• I haven't seen this miniseries but it sounds like an excellent premise. One more reason to love Netflix. I would look forward to reading an article on this topic but first I will binge watch it. – Munjeera 12 months ago
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  • It's actually on HBO and I'm forced to wait a week between each episode, making me realize how dependent I've become on binge watching accessible devices such as Netflix and and Amazon Prime! First world problems! – danielle577 12 months ago
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  • Thanks! I have to watch it this summer before the fall. Thanks for the info. : ) – Munjeera 12 months ago
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  • I've been watching HBO's "The Night Of" and I am enjoying it. Initially, it reminded me of the podcast "Serial" and the Adnan Syed case in that the story focuses on a Pakistani-American male murder suspect, but beyond that, the two programs are very different.I think that the themes you suggest are resonating with different audiences and the ensemble cast allows viewers to see themselves in the different characters. That's what makes it so good: there but for the grace of God go I. I haven't seen HBO's audience breakdown for the show, but I suspect it crosses genders, age groups, and socio-economic status. For example:* Young men and women see themselves in Nasir. May they had an issue in school or a bad decision that followed them around the rest of their life -- something they could never quite get out from under; maybe they've experienced racial prejudice or profiling; maybe they've been unjustly accused; or maybe they haven't experienced these things, but fear it happening.* Hard-working, middle-class parents gravitate to Selim & Safar Kahn, parents of the Nasir. Some parents' greatest fear are the wrong-place-wrong-time consequences their child may face as a result of one bad decision. These same folks may also sympathize with Jack Stone, Helen Weiss, and Det. Lucas: people who are trying to do a difficult job the best way they know how and looking forward to the day they might be able to retire.But beyond that, it's simply a good mystery, good storytelling, and quality TV content that HBO is famous for. I highly recommend it. – CSSorber 11 months ago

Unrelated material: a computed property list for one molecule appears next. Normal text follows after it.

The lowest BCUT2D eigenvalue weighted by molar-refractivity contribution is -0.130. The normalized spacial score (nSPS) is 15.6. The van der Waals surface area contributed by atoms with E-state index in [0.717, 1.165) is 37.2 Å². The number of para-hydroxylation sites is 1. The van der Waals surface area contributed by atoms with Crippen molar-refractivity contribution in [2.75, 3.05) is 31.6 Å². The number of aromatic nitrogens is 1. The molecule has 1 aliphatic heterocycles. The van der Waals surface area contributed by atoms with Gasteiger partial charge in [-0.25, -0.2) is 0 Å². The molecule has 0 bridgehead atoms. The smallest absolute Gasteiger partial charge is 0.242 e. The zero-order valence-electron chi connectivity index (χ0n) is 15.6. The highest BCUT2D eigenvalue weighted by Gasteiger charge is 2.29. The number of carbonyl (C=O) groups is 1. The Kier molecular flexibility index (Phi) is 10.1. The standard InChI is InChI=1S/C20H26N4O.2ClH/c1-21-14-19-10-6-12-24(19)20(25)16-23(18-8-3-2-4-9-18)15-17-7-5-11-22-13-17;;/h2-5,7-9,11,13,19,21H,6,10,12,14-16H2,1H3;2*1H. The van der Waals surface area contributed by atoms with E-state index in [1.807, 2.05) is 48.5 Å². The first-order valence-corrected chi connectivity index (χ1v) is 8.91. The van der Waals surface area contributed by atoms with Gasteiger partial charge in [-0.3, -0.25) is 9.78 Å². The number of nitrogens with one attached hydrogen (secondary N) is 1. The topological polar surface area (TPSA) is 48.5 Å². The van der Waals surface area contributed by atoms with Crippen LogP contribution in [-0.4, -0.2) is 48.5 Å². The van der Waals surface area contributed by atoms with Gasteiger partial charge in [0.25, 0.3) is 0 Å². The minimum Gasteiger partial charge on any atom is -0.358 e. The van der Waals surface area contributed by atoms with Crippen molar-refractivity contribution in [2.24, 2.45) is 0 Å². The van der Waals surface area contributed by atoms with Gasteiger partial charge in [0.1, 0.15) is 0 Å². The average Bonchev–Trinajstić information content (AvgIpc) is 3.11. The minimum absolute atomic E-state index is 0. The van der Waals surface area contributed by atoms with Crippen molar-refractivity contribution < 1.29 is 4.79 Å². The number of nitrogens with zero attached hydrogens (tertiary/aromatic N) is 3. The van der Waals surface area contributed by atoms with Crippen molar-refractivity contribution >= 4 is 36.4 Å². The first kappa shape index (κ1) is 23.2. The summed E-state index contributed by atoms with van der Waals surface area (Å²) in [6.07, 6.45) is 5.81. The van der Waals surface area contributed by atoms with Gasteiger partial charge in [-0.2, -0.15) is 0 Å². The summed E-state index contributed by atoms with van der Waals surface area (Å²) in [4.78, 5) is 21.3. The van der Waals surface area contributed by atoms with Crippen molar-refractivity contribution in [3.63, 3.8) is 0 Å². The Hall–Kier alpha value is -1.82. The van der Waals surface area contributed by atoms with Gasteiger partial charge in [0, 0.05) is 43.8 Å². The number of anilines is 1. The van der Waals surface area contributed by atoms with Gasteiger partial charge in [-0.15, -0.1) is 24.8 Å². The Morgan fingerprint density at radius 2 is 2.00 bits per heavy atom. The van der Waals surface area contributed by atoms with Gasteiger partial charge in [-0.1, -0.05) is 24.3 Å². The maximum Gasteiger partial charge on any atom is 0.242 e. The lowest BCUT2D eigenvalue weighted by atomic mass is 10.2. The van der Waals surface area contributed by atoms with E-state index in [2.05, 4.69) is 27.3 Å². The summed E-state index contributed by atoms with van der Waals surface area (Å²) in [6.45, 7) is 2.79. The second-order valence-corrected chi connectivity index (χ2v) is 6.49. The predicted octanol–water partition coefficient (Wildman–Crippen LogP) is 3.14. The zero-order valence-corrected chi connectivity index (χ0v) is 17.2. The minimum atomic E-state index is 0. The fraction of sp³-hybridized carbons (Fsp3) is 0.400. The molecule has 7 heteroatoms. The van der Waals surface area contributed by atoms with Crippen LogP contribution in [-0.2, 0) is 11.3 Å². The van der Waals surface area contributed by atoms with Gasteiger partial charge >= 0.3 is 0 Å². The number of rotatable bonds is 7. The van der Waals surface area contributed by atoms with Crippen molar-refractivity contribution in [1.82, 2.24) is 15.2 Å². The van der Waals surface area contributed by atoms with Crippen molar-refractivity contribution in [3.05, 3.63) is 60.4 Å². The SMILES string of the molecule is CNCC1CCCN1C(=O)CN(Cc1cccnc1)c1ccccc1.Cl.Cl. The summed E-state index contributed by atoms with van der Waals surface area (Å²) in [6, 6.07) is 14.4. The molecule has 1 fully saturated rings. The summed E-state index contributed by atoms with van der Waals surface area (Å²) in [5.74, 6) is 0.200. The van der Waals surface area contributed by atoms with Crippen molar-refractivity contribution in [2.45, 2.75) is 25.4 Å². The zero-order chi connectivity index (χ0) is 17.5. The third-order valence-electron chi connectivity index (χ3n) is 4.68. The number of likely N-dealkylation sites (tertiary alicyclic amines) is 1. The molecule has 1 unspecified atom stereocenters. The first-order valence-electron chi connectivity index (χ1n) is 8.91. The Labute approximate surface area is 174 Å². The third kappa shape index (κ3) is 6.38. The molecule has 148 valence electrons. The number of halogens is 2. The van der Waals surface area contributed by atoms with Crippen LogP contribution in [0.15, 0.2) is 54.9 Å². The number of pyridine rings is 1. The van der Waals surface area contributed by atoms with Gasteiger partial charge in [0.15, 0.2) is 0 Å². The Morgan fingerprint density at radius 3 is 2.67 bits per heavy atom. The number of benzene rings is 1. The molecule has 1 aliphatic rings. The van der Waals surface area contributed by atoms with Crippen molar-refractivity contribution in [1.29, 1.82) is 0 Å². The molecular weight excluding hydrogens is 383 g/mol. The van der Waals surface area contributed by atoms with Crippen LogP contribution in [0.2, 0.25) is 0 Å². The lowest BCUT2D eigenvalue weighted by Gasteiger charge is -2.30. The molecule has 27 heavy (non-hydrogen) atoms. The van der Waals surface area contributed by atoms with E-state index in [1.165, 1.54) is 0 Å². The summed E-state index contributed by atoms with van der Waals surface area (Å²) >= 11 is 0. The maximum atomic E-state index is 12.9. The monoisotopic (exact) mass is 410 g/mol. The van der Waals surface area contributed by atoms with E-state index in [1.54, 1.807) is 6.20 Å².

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Pieter Bruegel's

Bruegel the Elder’s painting depicts the famous passage from Book VIII of Ovid’s Metamorphoses in which Daedalus, the father of Icarus, provides his son with feathered wings, glued together, and warns him not to fly to close to the sun, for he will be burned, and not to fly to close to the water, for he will drown. The boy does not listen; flies too high; the glue begins to melt; and he plummets to the water in which he drowns. The moral can be understood as moderation as the key to living a successful and fruitful life.
What I am most interested in is why does Bruegel paint an interpretation of this famous passage; yet, as opposed to placing Icarus in the foreground, Icarus is placed off to the side. Why concentrate on this Greek Myth but place the workers of the present day (~1560) in the foreground, and the classical mythological component, whom the painting is based on, off to the side? What is Bruegel the Elder trying to convey? The painting can easily be found with a basic search of the title. What do you believe was the theme Pieter Bruegel’s aesthetic piece was attempting to communicate to onlookers?

  • Tower of Babel? – Tigey 11 months ago